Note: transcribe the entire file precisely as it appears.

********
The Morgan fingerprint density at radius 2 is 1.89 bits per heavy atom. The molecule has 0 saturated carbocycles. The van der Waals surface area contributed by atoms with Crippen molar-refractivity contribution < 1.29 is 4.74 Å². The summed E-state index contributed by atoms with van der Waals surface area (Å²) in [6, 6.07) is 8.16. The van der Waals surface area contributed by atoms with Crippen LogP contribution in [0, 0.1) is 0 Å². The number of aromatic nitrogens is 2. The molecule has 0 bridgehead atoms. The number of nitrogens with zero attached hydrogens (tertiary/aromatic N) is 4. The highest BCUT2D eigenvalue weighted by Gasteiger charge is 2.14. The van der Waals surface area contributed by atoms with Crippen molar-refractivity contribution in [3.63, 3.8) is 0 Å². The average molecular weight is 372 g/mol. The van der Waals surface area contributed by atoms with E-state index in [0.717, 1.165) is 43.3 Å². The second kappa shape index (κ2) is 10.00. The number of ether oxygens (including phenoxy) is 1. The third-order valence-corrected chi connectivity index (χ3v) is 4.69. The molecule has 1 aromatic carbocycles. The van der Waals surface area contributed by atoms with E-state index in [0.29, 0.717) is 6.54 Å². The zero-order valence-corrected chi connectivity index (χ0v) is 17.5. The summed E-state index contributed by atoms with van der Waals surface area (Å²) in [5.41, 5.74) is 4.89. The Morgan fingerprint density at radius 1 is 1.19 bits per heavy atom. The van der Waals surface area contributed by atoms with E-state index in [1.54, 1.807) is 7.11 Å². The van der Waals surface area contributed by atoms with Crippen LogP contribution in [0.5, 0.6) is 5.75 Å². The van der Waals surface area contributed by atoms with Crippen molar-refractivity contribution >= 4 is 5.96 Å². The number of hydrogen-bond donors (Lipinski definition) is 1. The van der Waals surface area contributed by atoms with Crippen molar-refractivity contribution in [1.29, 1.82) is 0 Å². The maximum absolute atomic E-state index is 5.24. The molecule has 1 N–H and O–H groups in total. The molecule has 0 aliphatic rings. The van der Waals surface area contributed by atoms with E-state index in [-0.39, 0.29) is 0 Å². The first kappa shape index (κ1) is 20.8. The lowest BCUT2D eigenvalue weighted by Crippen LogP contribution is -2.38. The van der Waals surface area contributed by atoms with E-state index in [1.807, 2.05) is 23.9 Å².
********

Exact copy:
The Morgan fingerprint density at radius 2 is 1.89 bits per heavy atom. The molecule has 0 saturated carbocycles. The van der Waals surface area contributed by atoms with Crippen molar-refractivity contribution < 1.29 is 4.74 Å². The summed E-state index contributed by atoms with van der Waals surface area (Å²) in [6, 6.07) is 8.16. The van der Waals surface area contributed by atoms with Crippen LogP contribution in [0, 0.1) is 0 Å². The number of aromatic nitrogens is 2. The molecule has 0 bridgehead atoms. The number of nitrogens with zero attached hydrogens (tertiary/aromatic N) is 4. The highest BCUT2D eigenvalue weighted by Gasteiger charge is 2.14. The van der Waals surface area contributed by atoms with Crippen molar-refractivity contribution in [3.63, 3.8) is 0 Å². The average molecular weight is 372 g/mol. The van der Waals surface area contributed by atoms with E-state index in [0.717, 1.165) is 43.3 Å². The second kappa shape index (κ2) is 10.00. The number of ether oxygens (including phenoxy) is 1. The third-order valence-corrected chi connectivity index (χ3v) is 4.69. The molecule has 1 aromatic carbocycles. The van der Waals surface area contributed by atoms with E-state index in [0.29, 0.717) is 6.54 Å². The zero-order valence-corrected chi connectivity index (χ0v) is 17.5. The summed E-state index contributed by atoms with van der Waals surface area (Å²) in [5.41, 5.74) is 4.89. The Morgan fingerprint density at radius 1 is 1.19 bits per heavy atom. The van der Waals surface area contributed by atoms with E-state index in [1.54, 1.807) is 7.11 Å². The van der Waals surface area contributed by atoms with Crippen LogP contribution in [0.5, 0.6) is 5.75 Å². The van der Waals surface area contributed by atoms with Crippen molar-refractivity contribution >= 4 is 5.96 Å². The number of hydrogen-bond donors (Lipinski definition) is 1. The van der Waals surface area contributed by atoms with Crippen molar-refractivity contribution in [1.29, 1.82) is 0 Å². The maximum absolute atomic E-state index is 5.24. The molecule has 1 N–H and O–H groups in total. The molecule has 0 aliphatic rings. The van der Waals surface area contributed by atoms with E-state index in [-0.39, 0.29) is 0 Å². The first kappa shape index (κ1) is 20.8. The lowest BCUT2D eigenvalue weighted by Crippen LogP contribution is -2.38. The van der Waals surface area contributed by atoms with E-state index in [1.807, 2.05) is 23.9 Å².